Australian Functional Ingredients – by Vic Cherikoff

Putting Australia on the Menu

I’d like to start out by saying I am really thrilled that we are seeing Australian wild foods on such high profile menus as in the topic of this blog. I am grateful for the time and commitment each chef using any wild food ingredient has invested in discovering, understanding and exploring what are new flavours in many instances.

So for my observations on the event …

The roll out of chefs cooking what they each call Australian cuisine at an Opera House function for 500 is interesting. They say it’s putting Australia on the menu but let’s look at the reality of it.

My ingredients feature on some of the dishes with Wattleseed and Wild rosella but most of the other three dozen foods are ignored for the high shock value bush tucker tricks I saw in the 1980s. Kylie thinks we’ll love ants and mealworms (not native) and such. I was asked to supply witjuties which are a great food but unsustainable to harvest in commercial quantities. Besides, a truly authentic Australian cuisine is as much about grubs and ants as French food is about snails.

Neil is still pushing his Asian twist to Australian food. He even had proof that we don’t really like his approach with the closures of his past Asian-themed restaurant ventures. But he is persistent if nothing else. However, I don’t see dumplings as ever being considered as core to Australian cuisine unless they are made our own by the inclusion of some wild flavours.

I would have liked to see quandong with the kangaroo to be served by Brent Savage as this is a classic Australian combination. Happily Dan Hunter is pairing wallaby with Wattleseed – a good choice to add richness and depth to his jus, no doubt.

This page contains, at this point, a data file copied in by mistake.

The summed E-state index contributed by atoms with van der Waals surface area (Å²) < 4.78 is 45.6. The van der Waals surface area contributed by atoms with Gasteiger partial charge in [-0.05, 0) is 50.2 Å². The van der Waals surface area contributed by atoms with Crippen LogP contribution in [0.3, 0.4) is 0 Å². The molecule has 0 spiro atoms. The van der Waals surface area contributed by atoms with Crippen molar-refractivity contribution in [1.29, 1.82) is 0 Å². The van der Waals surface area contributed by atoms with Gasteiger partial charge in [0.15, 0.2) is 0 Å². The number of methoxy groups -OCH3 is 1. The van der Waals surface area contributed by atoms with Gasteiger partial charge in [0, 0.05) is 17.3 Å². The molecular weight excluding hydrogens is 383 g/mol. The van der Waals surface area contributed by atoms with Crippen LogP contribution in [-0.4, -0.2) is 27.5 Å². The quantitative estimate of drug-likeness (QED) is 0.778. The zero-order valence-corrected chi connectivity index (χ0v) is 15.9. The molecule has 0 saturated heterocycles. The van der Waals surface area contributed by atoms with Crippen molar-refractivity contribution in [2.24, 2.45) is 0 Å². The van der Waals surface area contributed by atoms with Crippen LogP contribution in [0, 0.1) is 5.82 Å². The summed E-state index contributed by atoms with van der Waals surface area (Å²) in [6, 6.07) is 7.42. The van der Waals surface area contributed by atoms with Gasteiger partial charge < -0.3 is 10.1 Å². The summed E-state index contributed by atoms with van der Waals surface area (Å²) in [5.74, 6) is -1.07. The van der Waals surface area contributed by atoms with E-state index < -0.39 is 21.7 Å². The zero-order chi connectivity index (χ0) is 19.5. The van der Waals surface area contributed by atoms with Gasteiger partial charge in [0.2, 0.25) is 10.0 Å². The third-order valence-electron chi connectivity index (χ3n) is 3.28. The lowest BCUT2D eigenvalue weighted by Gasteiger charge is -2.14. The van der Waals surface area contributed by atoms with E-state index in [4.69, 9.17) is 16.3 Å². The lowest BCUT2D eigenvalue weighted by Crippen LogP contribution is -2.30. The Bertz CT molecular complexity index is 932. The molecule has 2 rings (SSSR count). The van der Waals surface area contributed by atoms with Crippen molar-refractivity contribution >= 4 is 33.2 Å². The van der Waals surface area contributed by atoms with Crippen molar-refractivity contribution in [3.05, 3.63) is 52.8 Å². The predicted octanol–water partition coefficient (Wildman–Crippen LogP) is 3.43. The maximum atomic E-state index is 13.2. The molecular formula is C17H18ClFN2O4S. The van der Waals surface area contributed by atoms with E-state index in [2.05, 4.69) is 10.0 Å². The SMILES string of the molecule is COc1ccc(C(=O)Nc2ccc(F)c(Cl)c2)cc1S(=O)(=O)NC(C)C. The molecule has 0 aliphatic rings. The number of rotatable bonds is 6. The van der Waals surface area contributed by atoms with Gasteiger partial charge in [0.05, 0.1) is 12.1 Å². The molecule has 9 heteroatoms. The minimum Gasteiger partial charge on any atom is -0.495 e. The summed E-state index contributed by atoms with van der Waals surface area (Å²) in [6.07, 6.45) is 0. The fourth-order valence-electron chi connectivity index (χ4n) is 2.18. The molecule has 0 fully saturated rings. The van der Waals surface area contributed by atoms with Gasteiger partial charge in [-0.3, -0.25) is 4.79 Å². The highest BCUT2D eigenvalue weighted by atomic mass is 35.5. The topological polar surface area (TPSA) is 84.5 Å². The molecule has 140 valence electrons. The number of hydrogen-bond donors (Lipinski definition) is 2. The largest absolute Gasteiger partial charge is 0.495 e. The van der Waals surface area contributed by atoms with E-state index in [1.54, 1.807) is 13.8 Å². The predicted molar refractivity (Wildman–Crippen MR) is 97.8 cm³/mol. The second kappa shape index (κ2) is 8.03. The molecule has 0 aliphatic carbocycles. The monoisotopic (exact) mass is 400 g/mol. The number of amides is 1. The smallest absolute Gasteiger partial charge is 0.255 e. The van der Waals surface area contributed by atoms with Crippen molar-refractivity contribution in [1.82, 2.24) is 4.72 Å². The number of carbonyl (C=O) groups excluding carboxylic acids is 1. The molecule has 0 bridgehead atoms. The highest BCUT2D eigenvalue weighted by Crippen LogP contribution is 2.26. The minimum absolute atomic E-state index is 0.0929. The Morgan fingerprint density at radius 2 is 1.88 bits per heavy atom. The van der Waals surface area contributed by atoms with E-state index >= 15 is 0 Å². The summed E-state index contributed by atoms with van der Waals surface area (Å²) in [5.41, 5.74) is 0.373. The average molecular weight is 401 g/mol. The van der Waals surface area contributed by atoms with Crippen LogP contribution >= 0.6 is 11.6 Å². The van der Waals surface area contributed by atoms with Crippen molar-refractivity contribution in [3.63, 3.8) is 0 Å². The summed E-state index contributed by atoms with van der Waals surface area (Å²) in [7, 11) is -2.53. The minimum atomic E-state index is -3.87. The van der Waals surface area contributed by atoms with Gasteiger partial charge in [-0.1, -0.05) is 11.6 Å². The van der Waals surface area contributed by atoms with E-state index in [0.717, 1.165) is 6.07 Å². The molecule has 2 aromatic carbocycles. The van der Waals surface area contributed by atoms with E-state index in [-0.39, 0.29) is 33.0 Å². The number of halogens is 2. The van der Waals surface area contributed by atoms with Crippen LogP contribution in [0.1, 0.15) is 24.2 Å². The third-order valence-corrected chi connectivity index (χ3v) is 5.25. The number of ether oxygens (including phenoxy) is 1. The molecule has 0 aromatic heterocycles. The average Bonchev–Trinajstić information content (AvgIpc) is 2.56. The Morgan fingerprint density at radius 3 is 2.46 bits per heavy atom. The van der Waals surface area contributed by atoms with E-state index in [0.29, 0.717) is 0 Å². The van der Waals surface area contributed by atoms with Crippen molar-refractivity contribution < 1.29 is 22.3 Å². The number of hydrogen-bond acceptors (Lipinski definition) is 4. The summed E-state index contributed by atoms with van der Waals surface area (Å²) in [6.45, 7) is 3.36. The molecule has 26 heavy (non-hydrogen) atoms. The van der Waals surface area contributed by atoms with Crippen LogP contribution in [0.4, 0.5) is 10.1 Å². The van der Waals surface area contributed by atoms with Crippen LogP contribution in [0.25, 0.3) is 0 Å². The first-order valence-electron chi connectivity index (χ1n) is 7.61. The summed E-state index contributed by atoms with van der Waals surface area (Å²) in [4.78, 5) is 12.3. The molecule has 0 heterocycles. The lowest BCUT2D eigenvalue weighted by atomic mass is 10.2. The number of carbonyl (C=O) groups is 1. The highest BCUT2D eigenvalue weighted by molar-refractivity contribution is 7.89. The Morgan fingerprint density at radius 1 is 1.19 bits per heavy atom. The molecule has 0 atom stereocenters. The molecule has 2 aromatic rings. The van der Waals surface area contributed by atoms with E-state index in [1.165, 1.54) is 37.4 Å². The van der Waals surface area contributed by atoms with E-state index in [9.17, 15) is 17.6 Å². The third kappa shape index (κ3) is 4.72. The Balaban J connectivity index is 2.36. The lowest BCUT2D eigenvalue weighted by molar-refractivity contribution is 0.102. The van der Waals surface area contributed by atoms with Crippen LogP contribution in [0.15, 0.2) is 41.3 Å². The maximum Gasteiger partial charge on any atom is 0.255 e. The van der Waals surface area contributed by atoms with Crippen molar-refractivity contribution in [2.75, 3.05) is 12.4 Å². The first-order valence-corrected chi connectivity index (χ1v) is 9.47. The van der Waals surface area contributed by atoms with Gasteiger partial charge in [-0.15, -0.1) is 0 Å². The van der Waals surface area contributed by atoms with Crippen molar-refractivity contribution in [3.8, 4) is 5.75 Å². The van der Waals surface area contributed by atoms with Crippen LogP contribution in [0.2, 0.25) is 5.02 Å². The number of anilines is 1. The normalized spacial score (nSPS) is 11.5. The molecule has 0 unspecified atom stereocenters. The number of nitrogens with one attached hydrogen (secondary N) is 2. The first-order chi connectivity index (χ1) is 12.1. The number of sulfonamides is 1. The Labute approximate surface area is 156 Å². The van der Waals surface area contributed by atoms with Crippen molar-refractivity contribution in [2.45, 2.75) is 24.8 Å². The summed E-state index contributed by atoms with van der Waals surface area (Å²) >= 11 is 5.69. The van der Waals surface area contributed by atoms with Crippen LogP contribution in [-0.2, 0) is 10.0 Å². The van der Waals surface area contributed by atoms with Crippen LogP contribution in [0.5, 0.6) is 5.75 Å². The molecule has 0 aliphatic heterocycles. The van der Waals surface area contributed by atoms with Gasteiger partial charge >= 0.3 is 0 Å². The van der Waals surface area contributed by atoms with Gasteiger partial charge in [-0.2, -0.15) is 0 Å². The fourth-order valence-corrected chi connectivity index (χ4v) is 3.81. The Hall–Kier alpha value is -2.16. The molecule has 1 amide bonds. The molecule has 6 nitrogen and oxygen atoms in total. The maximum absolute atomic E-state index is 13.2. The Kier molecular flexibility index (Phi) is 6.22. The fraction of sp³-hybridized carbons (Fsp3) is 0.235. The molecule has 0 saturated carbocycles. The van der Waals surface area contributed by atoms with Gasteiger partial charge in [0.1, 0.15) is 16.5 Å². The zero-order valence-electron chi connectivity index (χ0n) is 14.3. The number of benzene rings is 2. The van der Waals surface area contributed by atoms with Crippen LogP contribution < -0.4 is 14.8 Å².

Interesting to see the uptake of samphire. As a bit of a cynic, my guess is because it is also eaten in Europe and not due to its outstanding culinary virtues. It really only feeds our salt addiction and there are far better wild foods which also add aromatics, pungency and unique tastes, not just saltiness.

There is one MAJOR benefit of a growing market for samphire which is for the environment. Like warrigal greens, here is a salt tolerant plant that thrives in degraded, salt-affected land that was inappropriately cleared and mis-managed. If more of us learn to appreciate samphire as a food we can use the demand to rehabilitate this type of country and create new opportunities from otherwise ruined land.

In relation to food and flavour, I gave a presentation last night at an AIFST (Australian Institute of Food Science and Technology) function on food flavours and the many new product development teams of major food companies seemed to like my take on recipe development. It was obvious that like the chefs cooking at the Opera House event, they create new products based on foods with which they are familiar and come up with combinations that have some roots in defined cuisines or mixtures of them.

As I do not have formal chef training, my experience with foods is based on experimenting with the many hundreds of wild foods I have tasted and the three dozen I helped commercialize since the 1980s and now market and promote.

My approach is empirical and I rely on the interplay of the 12 basic flavours in foods and create dishes which blend and balance the critical 10 tastes (see my previous blog on flavours here). By building dishes up from the basic flavours, new recipes can be created that have wide appeal. I also dismantle classic dishes and analyze why they work and generally find that they follow my findings of the right mix of the 10 critical flavours, texture, flavour timing and layering and good representation of colours too.

Nutrition of the foods we eat is also a passion of mine as we are losing the battle of the bulge and diabetes is said to become the 7th leading cause of death within 15 years.

So I am pleased that Rene Redzeppi is coming to our shores again. He stimulated all this renewed interest in our wild foods and at least our chefs are doing their bit to promote my ingredients. With time, I am sure they will discover the real gems from the bush and I hope that I can guide them to incorporate our wild fruits, seasonings, infused oils and even cooking methods such as using paperbark more.

As David Chang put it “Australian cuisine is still a work in progress” and even our top chefs have a lot to learn about wild foods.



Vic Cherikoff